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Harvard undergrad Michael Chen works at the corner of med and tech

Undergraduate Michael Chen, who created an extraordinary program to help treat TB, also works with a student program to treat ordinary patients.

Aug. 9, 2019 | Original article
Jill Radsken | harvard
~5 mins

Michael Chen ’20 is spending the summer in the Department of Biomedical Informatics lab at Harvard Medical School , where he has worked since he started at the College. The applied math concentrator, who has always been intrigued by the intersection of medicine and technology, published a paper as first author this spring about a computer program he created that can predict drug resistance against a tuberculosis strain in a tenth of a second, and with great precision. The program, which will be made available online for free, is critical in fighting the killer bacteria, which can change form and thus be difficult to properly treat.

“Michael started working on this project with us only as a freshman, and he quickly learned the skills he needed, including coding, statistics, interpreting results,” said Maha Farhat , assistant professor of biomedical informatics at HMS. “What impresses me the most about Michael is his willingness to take on challenges. He also persisted beyond completing the analysis into the peer-review process, which was long and tedious.”

For Chen, a Honolulu resident who has long dreamed of going into medicine and working at the frontier of technology and global health, his many mentors on the project were critical to its success. As part of Isaac Kohane’s lab, he was co-mentored by the lab’s namesake and Farhat. Andrew Beam , a postdoc in the lab who is now an assistant professor at Harvard T.H. Chan School, also advised Chen.

“We were trying to take a more zoomed-out approach to this problem, and my mentors were phenomenal to me. They are all so accomplished, but they still gave me the freedom to do the kinds of analyses I wanted to do. I had my own input into the design of the project,” the 21-year-old Adams House resident said. “They always had time for me, especially in the beginning, and having so many mentors gave me so many ways of looking at problems when they came up.”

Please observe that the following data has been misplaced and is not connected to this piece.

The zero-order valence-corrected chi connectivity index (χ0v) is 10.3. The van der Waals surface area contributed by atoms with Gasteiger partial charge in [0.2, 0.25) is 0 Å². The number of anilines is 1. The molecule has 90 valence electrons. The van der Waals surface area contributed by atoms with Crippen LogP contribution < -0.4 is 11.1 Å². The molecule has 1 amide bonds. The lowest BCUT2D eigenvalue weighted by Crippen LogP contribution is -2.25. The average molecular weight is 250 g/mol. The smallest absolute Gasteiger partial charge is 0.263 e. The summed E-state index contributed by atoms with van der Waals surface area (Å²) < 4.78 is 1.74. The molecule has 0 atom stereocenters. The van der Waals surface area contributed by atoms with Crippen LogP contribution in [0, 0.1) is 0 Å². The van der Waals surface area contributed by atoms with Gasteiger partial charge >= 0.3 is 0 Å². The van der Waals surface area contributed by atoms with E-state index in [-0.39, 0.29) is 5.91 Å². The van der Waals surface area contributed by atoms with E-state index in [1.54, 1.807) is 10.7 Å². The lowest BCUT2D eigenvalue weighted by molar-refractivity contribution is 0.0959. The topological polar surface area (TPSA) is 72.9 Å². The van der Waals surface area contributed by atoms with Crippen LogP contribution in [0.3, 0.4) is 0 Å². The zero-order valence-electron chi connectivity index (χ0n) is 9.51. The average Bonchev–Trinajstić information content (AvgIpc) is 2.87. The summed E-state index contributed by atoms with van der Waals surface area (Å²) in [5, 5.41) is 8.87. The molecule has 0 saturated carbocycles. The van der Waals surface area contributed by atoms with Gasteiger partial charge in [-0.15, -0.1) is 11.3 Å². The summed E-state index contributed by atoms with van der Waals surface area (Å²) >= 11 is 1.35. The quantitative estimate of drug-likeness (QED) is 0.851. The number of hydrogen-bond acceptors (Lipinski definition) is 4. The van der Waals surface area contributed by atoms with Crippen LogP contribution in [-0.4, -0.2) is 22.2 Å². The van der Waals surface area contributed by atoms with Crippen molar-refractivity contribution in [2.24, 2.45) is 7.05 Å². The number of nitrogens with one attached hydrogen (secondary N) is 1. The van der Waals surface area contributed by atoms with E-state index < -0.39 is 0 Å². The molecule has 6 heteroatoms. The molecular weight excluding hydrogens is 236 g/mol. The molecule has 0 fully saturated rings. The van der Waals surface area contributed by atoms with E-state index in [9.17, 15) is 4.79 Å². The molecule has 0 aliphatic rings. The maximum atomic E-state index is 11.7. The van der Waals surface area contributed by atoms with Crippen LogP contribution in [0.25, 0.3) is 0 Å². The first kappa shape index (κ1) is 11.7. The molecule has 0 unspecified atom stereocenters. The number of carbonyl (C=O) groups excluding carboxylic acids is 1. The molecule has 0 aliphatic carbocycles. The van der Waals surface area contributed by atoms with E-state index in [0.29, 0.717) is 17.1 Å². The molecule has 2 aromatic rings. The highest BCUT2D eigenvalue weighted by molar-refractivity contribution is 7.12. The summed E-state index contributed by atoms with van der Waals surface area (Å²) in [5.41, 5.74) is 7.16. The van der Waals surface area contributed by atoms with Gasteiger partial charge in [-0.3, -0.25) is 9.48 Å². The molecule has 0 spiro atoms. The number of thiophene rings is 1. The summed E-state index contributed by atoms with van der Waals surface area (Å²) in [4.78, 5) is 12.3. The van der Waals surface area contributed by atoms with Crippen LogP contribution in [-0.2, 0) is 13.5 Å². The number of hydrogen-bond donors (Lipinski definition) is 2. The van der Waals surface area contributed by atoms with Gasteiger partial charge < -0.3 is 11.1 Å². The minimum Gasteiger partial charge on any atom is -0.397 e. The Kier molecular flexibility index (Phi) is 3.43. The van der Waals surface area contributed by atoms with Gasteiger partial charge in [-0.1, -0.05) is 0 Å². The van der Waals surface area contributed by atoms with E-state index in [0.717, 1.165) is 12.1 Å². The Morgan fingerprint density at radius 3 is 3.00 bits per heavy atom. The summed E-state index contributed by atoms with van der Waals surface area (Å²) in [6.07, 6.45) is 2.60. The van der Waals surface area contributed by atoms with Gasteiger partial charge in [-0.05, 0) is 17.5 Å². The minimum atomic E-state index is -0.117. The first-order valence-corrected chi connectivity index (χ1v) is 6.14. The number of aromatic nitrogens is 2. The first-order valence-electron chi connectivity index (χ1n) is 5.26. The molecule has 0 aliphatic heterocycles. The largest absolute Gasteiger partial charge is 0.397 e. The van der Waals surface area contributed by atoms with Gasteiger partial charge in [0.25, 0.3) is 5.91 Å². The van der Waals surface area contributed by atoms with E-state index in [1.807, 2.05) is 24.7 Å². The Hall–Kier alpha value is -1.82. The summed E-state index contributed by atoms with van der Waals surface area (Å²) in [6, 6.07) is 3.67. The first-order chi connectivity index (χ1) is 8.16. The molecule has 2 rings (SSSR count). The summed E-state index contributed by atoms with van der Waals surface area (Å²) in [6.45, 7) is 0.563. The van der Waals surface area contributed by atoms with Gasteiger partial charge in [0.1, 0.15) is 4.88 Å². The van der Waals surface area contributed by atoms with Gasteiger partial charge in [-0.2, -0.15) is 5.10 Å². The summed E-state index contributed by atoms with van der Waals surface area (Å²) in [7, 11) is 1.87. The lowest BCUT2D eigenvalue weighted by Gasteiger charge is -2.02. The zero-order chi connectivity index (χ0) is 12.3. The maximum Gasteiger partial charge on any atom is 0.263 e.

Motivated by his and colleagues’ work in the lab, Chen believes their efforts could increase global access to quality health care.

“The impact could be enormous on many people suffering from tuberculosis and other global health threats,” he said. “It’s thrilling to see medical researchers and clinicians collaborate on building technology that can assist physicians, focusing on a truly translational impact.”

When he wasn’t researching TB strains at the Blavatnik Institute at HMS, Chen was getting hands-on experience through Crimson Care Collaborative (CCC), a student-faculty group that provides primary-care services at seven locations in Greater Boston.

“We work as a team with the attending physician, which provided me a valuable opportunity to connect with patients,” said Chen, who works at a site in Revere. “Having that human interaction is something I enjoy and hope to be doing in the future as a physician. I also hope it will be informative for my research. Reflecting on my patient encounters, I find myself thinking, ‘What kind of analyses can I do to help our patients?’

“Electronic health records have been incorporated into many clinics, but it can be a double-edged sword,” he continued. “We can keep track of patient data, but it can hinder physicians because they’re staring at a screen inputting data instead of interacting with the patient. I am always interested in finding ways to mitigate those negative effects.”

Chen currently serves as CCC Revere’s site director, organizing the 30 volunteer undergrads and physician-assistant, nursing, and medical students who work alongside the attending physicians.

In follow-up research he is doing this summer, Chen is studying how more genetic data can be incorporated into his machine-learning programs to achieve higher prediction accuracies. The lab has an expanded dataset of tuberculosis strains for creating a more robust program.

“It’s been quite a process because I didn’t intend to [publish] initially. I didn’t know what the research would turn out to be,” he said. “But when it was all wrapped up, we were excited about our findings and thought we should put it out to the medical and research community.”

Sean Eddy, Chen’s adviser in applied math, said at this point he isn’t sure who is teaching whom. “I don’t know about mentorship. He knows what he’s doing, and I hardly have to do anything except recommend him for fancy honors that he deserves. He’s a remarkably great student.”